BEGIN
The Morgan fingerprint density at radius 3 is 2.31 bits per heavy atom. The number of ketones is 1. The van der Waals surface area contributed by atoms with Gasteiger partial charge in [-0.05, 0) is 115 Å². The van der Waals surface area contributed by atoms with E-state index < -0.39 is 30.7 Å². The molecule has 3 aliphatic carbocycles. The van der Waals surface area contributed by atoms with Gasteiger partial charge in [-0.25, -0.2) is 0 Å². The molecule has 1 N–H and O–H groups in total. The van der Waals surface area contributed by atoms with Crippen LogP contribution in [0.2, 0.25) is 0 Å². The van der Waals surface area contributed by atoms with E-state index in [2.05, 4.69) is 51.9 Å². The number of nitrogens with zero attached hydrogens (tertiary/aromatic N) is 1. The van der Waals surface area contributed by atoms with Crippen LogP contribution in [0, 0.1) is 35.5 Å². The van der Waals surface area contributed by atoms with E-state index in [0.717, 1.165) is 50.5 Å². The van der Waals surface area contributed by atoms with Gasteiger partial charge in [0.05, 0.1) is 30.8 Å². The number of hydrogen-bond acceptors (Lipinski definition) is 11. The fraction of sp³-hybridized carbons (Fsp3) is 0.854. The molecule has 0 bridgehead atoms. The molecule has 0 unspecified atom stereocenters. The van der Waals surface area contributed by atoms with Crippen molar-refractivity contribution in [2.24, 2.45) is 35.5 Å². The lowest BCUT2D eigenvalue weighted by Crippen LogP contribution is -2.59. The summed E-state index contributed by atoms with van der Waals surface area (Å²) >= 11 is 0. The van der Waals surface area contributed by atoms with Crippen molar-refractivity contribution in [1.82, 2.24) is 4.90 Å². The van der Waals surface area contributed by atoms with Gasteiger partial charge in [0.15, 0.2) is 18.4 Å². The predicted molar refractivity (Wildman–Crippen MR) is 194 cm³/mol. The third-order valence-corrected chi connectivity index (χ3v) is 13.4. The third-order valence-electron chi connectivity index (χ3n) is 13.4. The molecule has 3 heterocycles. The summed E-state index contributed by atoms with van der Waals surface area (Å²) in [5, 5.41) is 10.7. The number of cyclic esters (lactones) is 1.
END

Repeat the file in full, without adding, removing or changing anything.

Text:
The Morgan fingerprint density at radius 3 is 2.31 bits per heavy atom. The number of ketones is 1. The van der Waals surface area contributed by atoms with Gasteiger partial charge in [-0.05, 0) is 115 Å². The van der Waals surface area contributed by atoms with E-state index < -0.39 is 30.7 Å². The molecule has 3 aliphatic carbocycles. The van der Waals surface area contributed by atoms with Gasteiger partial charge in [-0.25, -0.2) is 0 Å². The molecule has 1 N–H and O–H groups in total. The van der Waals surface area contributed by atoms with Crippen LogP contribution in [0.2, 0.25) is 0 Å². The van der Waals surface area contributed by atoms with E-state index in [2.05, 4.69) is 51.9 Å². The number of nitrogens with zero attached hydrogens (tertiary/aromatic N) is 1. The van der Waals surface area contributed by atoms with Crippen LogP contribution in [0, 0.1) is 35.5 Å². The van der Waals surface area contributed by atoms with E-state index in [0.717, 1.165) is 50.5 Å². The van der Waals surface area contributed by atoms with Gasteiger partial charge in [0.05, 0.1) is 30.8 Å². The number of hydrogen-bond acceptors (Lipinski definition) is 11. The fraction of sp³-hybridized carbons (Fsp3) is 0.854. The molecule has 0 bridgehead atoms. The molecule has 0 unspecified atom stereocenters. The van der Waals surface area contributed by atoms with Crippen molar-refractivity contribution in [2.24, 2.45) is 35.5 Å². The lowest BCUT2D eigenvalue weighted by Crippen LogP contribution is -2.59. The summed E-state index contributed by atoms with van der Waals surface area (Å²) >= 11 is 0. The van der Waals surface area contributed by atoms with Crippen molar-refractivity contribution in [1.82, 2.24) is 4.90 Å². The van der Waals surface area contributed by atoms with Gasteiger partial charge in [0.15, 0.2) is 18.4 Å². The predicted molar refractivity (Wildman–Crippen MR) is 194 cm³/mol. The third-order valence-corrected chi connectivity index (χ3v) is 13.4. The third-order valence-electron chi connectivity index (χ3n) is 13.4. The molecule has 3 heterocycles. The summed E-state index contributed by atoms with van der Waals surface area (Å²) in [5, 5.41) is 10.7. The number of cyclic esters (lactones) is 1.